DW- “Now on the Liberal side, they don’t talk about sin or heaven when you die, they don’t even talk about that. They talk about getting involved in social issues and then if you’re really serious you’ll join Sojourners and help out in the soup lines and protesting the war, and all sorts of things like that. But they’re not going to put their lives on the line for that. They have a mild little version of what they would call discipleship which is about being engaged, or at least concerned about, social issues. 

“Both of these, in the whole spectrum, basically leave your life untouched. We need to communicate that, what you’re doing now is where God wants to be in your life and you can invite Him in and begin to expect Him to act, and you will know the Kingdom of God, you will know God in action, you will know Christ, and you will be inwardly transformed, progressively, by spiritual formation, as a disciple who is one who is learning to live his life as Jesus would lead his life is Jesus were that disciple.”

KG- “What I want to ask, now that we’ve identified this condition, what’s been going on in American Christian Culture, how do we turn this ship around?”

DW- “By preaching. This is really the heart of the matter and it’s very simple. I say this over and over to people, to pastors, ‘Just start with Matthew and just preach what Jesus preached’. Now that’s going to really jerk you around. You have to avoid things like going to your church and saying, ‘We’re going to keep doing things the same but now we’re going to really mean it’. That’s really what they think, but as long as they do that they’re really going to get nowhere. Spiritual formation, as a hope, will flame out within just a few years unless people understand that they really are doing something different than they’ve done before. So, I say to anyone who asks, ‘What do we do?’ I just suggest that you just start and teach what Jesus taught and begin to put your own life into it and progressively you will see people respond. It will take a little while to realize that you really are saying and doing something different. Then when they do that you’ll see various reactions, just like the Parable of the Sower, some people will say, ‘You’re not preaching the Truth anymore, brother’, or maybe that you’re teaching salvation by works..”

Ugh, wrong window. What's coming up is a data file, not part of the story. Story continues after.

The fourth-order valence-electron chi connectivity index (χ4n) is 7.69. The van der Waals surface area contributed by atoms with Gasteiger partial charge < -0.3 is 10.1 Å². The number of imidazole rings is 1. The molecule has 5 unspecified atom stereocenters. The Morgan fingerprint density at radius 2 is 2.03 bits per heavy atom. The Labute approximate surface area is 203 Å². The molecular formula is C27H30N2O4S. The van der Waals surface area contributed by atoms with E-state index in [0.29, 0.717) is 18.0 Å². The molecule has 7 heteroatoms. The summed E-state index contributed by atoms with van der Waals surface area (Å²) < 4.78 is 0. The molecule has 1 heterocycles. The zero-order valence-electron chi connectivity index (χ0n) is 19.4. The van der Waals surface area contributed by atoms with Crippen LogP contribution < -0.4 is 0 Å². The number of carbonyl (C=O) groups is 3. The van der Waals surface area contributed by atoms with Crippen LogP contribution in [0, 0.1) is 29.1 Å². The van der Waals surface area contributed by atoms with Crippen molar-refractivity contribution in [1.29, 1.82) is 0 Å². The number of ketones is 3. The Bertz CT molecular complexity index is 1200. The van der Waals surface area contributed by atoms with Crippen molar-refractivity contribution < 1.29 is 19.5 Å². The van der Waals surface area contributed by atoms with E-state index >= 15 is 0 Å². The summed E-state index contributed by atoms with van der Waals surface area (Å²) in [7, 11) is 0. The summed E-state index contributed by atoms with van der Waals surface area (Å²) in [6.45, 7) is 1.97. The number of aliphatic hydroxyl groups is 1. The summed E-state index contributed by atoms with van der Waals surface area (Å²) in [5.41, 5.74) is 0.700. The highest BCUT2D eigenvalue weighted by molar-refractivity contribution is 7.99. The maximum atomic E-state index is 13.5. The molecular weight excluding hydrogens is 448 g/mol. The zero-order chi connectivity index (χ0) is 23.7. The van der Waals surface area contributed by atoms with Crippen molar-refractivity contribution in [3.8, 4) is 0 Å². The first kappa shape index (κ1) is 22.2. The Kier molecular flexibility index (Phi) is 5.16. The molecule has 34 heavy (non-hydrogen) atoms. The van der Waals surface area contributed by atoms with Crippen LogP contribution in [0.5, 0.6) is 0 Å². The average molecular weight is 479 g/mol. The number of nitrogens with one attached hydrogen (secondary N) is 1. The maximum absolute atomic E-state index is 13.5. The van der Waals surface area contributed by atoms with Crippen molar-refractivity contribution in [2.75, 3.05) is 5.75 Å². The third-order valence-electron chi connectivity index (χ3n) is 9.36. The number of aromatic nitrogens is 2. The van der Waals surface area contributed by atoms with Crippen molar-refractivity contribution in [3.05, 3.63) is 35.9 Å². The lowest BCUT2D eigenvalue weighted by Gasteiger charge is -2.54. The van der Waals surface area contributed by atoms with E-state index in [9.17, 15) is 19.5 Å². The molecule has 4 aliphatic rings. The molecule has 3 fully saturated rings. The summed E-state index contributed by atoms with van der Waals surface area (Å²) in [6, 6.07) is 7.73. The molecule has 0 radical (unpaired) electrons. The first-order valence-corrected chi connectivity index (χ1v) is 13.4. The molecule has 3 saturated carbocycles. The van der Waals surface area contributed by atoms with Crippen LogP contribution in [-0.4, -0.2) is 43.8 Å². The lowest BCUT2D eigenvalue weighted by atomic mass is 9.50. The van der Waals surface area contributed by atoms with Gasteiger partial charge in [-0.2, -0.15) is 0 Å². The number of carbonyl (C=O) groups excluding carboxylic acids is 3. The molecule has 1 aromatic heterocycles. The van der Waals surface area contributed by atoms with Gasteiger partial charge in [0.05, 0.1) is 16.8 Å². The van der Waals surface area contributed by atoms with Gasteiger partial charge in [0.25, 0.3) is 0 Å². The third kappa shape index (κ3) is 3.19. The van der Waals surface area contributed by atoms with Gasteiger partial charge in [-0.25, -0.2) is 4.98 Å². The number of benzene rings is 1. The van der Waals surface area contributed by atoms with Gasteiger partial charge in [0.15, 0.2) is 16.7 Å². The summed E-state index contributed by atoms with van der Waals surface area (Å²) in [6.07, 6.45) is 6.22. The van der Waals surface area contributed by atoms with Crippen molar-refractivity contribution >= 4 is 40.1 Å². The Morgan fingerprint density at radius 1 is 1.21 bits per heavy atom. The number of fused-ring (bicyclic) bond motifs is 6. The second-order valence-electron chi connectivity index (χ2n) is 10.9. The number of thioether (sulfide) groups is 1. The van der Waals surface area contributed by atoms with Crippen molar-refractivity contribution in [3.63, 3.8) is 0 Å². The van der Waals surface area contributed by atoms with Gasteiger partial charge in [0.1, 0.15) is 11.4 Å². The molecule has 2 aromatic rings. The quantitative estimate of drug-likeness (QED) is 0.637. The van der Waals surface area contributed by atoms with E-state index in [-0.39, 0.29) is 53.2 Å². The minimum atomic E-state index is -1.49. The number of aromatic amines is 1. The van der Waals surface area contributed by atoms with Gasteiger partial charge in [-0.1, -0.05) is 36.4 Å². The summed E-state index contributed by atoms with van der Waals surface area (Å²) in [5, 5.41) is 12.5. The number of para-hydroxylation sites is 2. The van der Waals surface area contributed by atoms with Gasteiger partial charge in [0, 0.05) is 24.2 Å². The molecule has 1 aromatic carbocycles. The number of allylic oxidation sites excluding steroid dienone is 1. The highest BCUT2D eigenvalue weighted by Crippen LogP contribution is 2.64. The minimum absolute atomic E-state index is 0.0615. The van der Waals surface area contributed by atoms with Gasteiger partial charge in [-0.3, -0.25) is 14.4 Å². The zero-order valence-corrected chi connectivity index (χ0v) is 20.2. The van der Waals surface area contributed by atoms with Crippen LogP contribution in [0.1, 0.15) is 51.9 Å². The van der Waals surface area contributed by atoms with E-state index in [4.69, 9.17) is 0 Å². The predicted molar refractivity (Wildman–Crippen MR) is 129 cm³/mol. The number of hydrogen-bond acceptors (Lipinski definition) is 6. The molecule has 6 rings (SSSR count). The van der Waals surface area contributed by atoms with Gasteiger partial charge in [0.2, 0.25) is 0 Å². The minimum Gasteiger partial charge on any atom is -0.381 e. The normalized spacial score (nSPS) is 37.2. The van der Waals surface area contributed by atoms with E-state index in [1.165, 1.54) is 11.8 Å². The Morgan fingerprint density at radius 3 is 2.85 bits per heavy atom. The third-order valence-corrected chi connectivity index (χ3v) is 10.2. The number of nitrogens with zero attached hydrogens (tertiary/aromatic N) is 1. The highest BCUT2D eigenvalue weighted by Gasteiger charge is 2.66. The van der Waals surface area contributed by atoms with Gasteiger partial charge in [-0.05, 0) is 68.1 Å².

KG- “Yeah, that’s usually the first comment that rises up.”

DW- “So, you have to, as a Pastor, you have the Grace of God with you to deal with that. You have to show people that Grace doesn’t equal passivity, we still do things. My background is Baptist and I like to rib them a little bit so I’ll say, ‘We’ll preach to you for an hour telling you you can’t do anything to be saved and then sing to you for an hour trying to get you to do something to be saved”. It’s really confusing to tell you the truth.

“So, the pastor, as he preaches will begin to react in different ways. In nearly every case, if that pastor does his work from the Bible, the people will be joyously won over to what he is doing and they will say, within a short period of time, ‘Yes, we want to live in the Kingdom. We know what trusting Jesus means now. We want to make disciples. We want to be disciples. We want to teach people how to do everything He said’, but you can’t go there and start. You can’t go into the church and say ‘Now we’re all going to be disciples. If you’re not a disciple you’re not one of us’, and so forth. That’s just terribly misguided behavior and it doesn’t come from the love of Jesus. So, you accept the transition and you stay with it and eventually your people will come around, but you have to give them time to replace this whole string of concepts we’ve talked about like Salvation and Grace, and so on. The way to go about it is through teaching the Bible.